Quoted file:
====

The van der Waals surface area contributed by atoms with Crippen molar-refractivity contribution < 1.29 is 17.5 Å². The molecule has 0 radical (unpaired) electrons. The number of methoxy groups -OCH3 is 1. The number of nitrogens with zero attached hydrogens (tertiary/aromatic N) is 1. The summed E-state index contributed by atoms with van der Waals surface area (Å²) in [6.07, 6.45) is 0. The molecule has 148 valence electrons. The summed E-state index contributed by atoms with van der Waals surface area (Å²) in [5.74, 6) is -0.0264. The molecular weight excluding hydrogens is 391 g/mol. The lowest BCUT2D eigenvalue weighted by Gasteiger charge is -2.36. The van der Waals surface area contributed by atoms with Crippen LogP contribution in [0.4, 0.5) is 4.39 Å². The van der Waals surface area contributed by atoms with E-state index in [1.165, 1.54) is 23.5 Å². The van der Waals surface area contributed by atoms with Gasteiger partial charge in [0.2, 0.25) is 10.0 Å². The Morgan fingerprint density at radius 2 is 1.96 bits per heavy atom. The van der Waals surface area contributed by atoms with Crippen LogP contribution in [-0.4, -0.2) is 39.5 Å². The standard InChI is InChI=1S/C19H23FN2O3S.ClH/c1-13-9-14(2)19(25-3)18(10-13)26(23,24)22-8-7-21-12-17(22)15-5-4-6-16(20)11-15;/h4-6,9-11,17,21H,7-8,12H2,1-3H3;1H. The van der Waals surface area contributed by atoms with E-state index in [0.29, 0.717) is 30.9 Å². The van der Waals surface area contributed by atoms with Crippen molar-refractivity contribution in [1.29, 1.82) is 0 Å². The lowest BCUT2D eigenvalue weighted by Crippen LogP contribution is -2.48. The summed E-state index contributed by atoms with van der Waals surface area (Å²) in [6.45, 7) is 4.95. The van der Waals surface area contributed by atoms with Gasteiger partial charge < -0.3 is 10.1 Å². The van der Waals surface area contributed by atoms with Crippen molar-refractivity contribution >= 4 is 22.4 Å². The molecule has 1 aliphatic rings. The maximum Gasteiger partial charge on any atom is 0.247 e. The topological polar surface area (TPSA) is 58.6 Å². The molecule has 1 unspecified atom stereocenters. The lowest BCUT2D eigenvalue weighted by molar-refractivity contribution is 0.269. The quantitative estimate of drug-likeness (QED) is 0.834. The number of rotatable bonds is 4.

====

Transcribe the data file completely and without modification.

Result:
The van der Waals surface area contributed by atoms with Crippen molar-refractivity contribution < 1.29 is 17.5 Å². The molecule has 0 radical (unpaired) electrons. The number of methoxy groups -OCH3 is 1. The number of nitrogens with zero attached hydrogens (tertiary/aromatic N) is 1. The summed E-state index contributed by atoms with van der Waals surface area (Å²) in [6.07, 6.45) is 0. The molecule has 148 valence electrons. The summed E-state index contributed by atoms with van der Waals surface area (Å²) in [5.74, 6) is -0.0264. The molecular weight excluding hydrogens is 391 g/mol. The lowest BCUT2D eigenvalue weighted by Gasteiger charge is -2.36. The van der Waals surface area contributed by atoms with Crippen LogP contribution in [0.4, 0.5) is 4.39 Å². The van der Waals surface area contributed by atoms with E-state index in [1.165, 1.54) is 23.5 Å². The van der Waals surface area contributed by atoms with Gasteiger partial charge in [0.2, 0.25) is 10.0 Å². The Morgan fingerprint density at radius 2 is 1.96 bits per heavy atom. The van der Waals surface area contributed by atoms with Crippen LogP contribution in [-0.4, -0.2) is 39.5 Å². The standard InChI is InChI=1S/C19H23FN2O3S.ClH/c1-13-9-14(2)19(25-3)18(10-13)26(23,24)22-8-7-21-12-17(22)15-5-4-6-16(20)11-15;/h4-6,9-11,17,21H,7-8,12H2,1-3H3;1H. The van der Waals surface area contributed by atoms with E-state index in [0.29, 0.717) is 30.9 Å². The van der Waals surface area contributed by atoms with Crippen molar-refractivity contribution in [1.29, 1.82) is 0 Å². The lowest BCUT2D eigenvalue weighted by Crippen LogP contribution is -2.48. The summed E-state index contributed by atoms with van der Waals surface area (Å²) in [6.45, 7) is 4.95. The van der Waals surface area contributed by atoms with Gasteiger partial charge < -0.3 is 10.1 Å². The van der Waals surface area contributed by atoms with Crippen molar-refractivity contribution >= 4 is 22.4 Å². The molecule has 1 aliphatic rings. The maximum Gasteiger partial charge on any atom is 0.247 e. The topological polar surface area (TPSA) is 58.6 Å². The molecule has 1 unspecified atom stereocenters. The lowest BCUT2D eigenvalue weighted by molar-refractivity contribution is 0.269. The quantitative estimate of drug-likeness (QED) is 0.834. The number of rotatable bonds is 4.